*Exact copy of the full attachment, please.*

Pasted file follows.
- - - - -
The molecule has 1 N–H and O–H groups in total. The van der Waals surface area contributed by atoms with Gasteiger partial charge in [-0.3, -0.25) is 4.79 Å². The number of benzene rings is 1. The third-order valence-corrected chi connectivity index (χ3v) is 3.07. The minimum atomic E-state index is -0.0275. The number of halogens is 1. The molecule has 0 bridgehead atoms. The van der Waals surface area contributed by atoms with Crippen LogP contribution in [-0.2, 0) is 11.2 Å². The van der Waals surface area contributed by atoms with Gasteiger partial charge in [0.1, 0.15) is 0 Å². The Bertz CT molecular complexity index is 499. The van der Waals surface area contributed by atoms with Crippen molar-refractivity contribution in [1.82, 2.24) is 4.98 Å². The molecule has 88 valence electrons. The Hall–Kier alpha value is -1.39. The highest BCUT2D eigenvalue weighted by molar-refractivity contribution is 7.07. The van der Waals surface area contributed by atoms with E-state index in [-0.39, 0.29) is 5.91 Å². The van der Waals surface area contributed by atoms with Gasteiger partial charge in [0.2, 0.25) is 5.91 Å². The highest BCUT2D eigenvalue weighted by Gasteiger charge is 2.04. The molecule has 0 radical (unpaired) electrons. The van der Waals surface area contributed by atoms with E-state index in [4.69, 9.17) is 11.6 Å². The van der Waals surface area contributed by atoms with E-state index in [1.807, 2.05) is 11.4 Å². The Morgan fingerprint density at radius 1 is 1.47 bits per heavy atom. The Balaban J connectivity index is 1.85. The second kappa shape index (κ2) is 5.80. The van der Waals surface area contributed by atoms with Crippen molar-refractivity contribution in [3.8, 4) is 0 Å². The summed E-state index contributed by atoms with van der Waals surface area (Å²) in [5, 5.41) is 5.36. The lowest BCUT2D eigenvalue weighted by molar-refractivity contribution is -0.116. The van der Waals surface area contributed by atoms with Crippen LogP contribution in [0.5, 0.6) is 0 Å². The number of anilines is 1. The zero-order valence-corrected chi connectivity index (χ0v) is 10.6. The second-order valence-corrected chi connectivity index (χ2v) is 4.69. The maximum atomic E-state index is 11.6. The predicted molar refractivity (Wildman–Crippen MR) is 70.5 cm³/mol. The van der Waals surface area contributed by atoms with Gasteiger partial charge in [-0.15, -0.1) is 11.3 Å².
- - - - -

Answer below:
The molecule has 1 N–H and O–H groups in total. The van der Waals surface area contributed by atoms with Gasteiger partial charge in [-0.3, -0.25) is 4.79 Å². The number of benzene rings is 1. The third-order valence-corrected chi connectivity index (χ3v) is 3.07. The minimum atomic E-state index is -0.0275. The number of halogens is 1. The molecule has 0 bridgehead atoms. The van der Waals surface area contributed by atoms with Crippen LogP contribution in [-0.2, 0) is 11.2 Å². The van der Waals surface area contributed by atoms with Gasteiger partial charge in [0.1, 0.15) is 0 Å². The Bertz CT molecular complexity index is 499. The van der Waals surface area contributed by atoms with Crippen molar-refractivity contribution in [1.82, 2.24) is 4.98 Å². The molecule has 88 valence electrons. The Hall–Kier alpha value is -1.39. The highest BCUT2D eigenvalue weighted by molar-refractivity contribution is 7.07. The van der Waals surface area contributed by atoms with E-state index in [-0.39, 0.29) is 5.91 Å². The van der Waals surface area contributed by atoms with Gasteiger partial charge in [0.2, 0.25) is 5.91 Å². The highest BCUT2D eigenvalue weighted by Gasteiger charge is 2.04. The molecule has 0 radical (unpaired) electrons. The van der Waals surface area contributed by atoms with E-state index in [4.69, 9.17) is 11.6 Å². The van der Waals surface area contributed by atoms with E-state index in [1.807, 2.05) is 11.4 Å². The Morgan fingerprint density at radius 1 is 1.47 bits per heavy atom. The Balaban J connectivity index is 1.85. The second kappa shape index (κ2) is 5.80. The van der Waals surface area contributed by atoms with Crippen molar-refractivity contribution in [3.8, 4) is 0 Å². The summed E-state index contributed by atoms with van der Waals surface area (Å²) in [5, 5.41) is 5.36. The lowest BCUT2D eigenvalue weighted by molar-refractivity contribution is -0.116. The van der Waals surface area contributed by atoms with Crippen LogP contribution in [0.5, 0.6) is 0 Å². The number of anilines is 1. The zero-order valence-corrected chi connectivity index (χ0v) is 10.6. The second-order valence-corrected chi connectivity index (χ2v) is 4.69. The maximum atomic E-state index is 11.6. The predicted molar refractivity (Wildman–Crippen MR) is 70.5 cm³/mol. The van der Waals surface area contributed by atoms with Gasteiger partial charge in [-0.15, -0.1) is 11.3 Å².